- High needs funding will be subject to greater regulation by the DfE with proposals being brought forward for a national banding system matched to different types of needs and provision. The notional SEND budget which forms part of the core funding for schools will also be subject to a national formula. Local authorities will be held to account for the use of their high needs funding and will be expected to deliver appropriate outcomes for the children in their area. This will form part of the local area inspections going forward.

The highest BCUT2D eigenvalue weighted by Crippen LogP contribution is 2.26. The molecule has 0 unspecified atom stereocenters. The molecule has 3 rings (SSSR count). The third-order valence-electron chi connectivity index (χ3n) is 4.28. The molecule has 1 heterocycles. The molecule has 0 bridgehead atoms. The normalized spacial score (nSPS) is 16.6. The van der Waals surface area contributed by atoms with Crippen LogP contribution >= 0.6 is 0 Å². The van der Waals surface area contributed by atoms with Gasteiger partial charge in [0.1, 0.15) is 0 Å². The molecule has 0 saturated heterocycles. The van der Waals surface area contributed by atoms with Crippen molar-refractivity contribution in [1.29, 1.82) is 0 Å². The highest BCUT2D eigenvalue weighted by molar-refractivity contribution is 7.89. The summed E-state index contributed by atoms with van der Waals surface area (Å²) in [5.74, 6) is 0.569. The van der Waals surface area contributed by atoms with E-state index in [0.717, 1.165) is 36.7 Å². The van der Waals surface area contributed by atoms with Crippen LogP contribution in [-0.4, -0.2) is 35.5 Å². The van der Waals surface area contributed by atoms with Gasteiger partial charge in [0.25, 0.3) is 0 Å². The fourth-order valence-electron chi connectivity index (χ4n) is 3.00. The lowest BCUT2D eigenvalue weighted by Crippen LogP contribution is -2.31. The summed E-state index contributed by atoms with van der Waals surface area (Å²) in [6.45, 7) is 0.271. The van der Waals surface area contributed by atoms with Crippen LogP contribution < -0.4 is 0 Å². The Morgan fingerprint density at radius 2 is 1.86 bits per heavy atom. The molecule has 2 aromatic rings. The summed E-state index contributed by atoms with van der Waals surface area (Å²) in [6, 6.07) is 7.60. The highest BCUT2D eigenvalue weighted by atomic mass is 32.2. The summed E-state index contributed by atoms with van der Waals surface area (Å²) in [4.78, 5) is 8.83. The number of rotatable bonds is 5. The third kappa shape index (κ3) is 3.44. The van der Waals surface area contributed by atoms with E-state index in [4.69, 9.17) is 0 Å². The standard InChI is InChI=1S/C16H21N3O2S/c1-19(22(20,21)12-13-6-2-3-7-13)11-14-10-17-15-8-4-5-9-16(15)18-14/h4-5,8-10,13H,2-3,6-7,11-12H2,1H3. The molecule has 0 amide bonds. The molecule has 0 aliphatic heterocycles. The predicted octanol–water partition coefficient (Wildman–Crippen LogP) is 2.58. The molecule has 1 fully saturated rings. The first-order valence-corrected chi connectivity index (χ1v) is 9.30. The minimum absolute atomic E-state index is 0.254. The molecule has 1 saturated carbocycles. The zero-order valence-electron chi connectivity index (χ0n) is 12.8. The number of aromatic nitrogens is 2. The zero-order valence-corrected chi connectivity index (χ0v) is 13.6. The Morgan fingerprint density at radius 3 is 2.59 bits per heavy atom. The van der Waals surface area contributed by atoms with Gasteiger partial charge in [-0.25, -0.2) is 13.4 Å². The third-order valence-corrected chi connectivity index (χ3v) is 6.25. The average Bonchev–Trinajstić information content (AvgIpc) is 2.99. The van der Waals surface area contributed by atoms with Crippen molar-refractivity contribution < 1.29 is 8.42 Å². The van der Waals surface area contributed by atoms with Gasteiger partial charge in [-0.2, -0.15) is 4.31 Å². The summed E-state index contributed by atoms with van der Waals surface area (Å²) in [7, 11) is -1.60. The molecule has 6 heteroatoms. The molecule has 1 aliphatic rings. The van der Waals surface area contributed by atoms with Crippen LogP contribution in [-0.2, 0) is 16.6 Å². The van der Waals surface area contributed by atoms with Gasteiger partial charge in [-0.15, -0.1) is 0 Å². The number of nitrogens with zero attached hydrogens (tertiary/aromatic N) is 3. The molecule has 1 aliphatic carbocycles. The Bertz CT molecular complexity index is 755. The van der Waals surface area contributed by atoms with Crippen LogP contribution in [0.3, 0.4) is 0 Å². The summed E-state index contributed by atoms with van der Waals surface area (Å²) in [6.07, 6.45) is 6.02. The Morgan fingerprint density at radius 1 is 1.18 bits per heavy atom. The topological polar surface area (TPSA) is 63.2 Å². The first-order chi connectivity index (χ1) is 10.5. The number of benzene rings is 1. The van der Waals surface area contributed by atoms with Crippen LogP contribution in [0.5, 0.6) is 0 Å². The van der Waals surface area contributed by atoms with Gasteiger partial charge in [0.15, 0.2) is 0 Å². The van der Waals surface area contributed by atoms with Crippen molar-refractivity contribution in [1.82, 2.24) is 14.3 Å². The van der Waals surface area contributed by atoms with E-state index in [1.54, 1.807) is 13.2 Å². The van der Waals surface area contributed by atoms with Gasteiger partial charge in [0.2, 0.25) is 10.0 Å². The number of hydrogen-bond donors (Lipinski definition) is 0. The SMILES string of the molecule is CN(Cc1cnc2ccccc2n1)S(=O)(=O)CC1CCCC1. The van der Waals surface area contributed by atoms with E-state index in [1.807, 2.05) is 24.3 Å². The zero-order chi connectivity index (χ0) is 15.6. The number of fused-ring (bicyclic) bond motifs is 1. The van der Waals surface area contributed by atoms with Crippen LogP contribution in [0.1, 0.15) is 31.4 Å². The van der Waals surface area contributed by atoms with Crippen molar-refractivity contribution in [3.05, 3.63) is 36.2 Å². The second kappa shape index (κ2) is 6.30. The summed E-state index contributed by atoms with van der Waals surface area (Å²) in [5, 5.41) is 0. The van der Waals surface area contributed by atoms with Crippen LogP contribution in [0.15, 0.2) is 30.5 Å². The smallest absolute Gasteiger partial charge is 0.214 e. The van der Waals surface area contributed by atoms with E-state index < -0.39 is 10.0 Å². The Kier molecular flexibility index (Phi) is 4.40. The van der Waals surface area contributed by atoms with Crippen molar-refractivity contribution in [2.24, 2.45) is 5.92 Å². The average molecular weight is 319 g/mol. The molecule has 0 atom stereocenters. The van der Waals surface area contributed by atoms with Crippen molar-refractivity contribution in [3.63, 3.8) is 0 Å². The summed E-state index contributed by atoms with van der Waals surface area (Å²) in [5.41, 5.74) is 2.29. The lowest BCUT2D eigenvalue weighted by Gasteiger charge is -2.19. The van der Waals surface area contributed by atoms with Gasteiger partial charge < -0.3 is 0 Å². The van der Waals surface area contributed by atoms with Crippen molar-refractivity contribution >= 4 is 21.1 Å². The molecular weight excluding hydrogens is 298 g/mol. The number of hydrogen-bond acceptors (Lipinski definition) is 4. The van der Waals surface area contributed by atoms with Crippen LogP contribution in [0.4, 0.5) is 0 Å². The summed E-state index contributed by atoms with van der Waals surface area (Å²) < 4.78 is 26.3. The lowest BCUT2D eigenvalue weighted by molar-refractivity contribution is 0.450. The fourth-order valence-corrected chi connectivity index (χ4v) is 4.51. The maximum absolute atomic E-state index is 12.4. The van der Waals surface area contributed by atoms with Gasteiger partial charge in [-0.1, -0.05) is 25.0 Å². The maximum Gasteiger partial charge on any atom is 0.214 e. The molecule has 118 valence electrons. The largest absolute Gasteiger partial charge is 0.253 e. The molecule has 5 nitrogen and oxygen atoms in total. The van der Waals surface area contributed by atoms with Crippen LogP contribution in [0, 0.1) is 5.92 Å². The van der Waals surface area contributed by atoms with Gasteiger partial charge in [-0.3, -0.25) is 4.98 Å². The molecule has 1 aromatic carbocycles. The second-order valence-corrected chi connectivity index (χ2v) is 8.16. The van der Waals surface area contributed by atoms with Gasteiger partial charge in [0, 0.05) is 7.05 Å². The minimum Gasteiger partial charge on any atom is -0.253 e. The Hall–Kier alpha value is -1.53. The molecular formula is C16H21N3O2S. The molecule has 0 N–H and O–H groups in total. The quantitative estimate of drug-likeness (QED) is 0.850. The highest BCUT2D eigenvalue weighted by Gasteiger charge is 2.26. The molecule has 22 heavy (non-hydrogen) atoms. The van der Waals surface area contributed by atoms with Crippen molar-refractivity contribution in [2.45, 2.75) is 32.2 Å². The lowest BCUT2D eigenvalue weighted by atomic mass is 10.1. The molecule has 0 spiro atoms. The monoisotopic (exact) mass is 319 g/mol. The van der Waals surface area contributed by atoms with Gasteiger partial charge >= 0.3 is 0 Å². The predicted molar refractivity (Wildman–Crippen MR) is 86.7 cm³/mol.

The Green Paper proposes a role for local authorities as champion for children and young people. In addition to the current SEND responsibilities, the local authority will be expected to:
- be responsible for the effective use of funding; and
- lead the local delivery of provision to implement the local inclusion plan and deliver the national standards.
It is envisaged that legislation will provide local authorities with further powers (such as the power of direction) to make this role possible. Obviously, all these proposals do depend on the responses given to the current consultation and, as with many government proposals, the devil will be in the detail when further information is released in the coming months or years.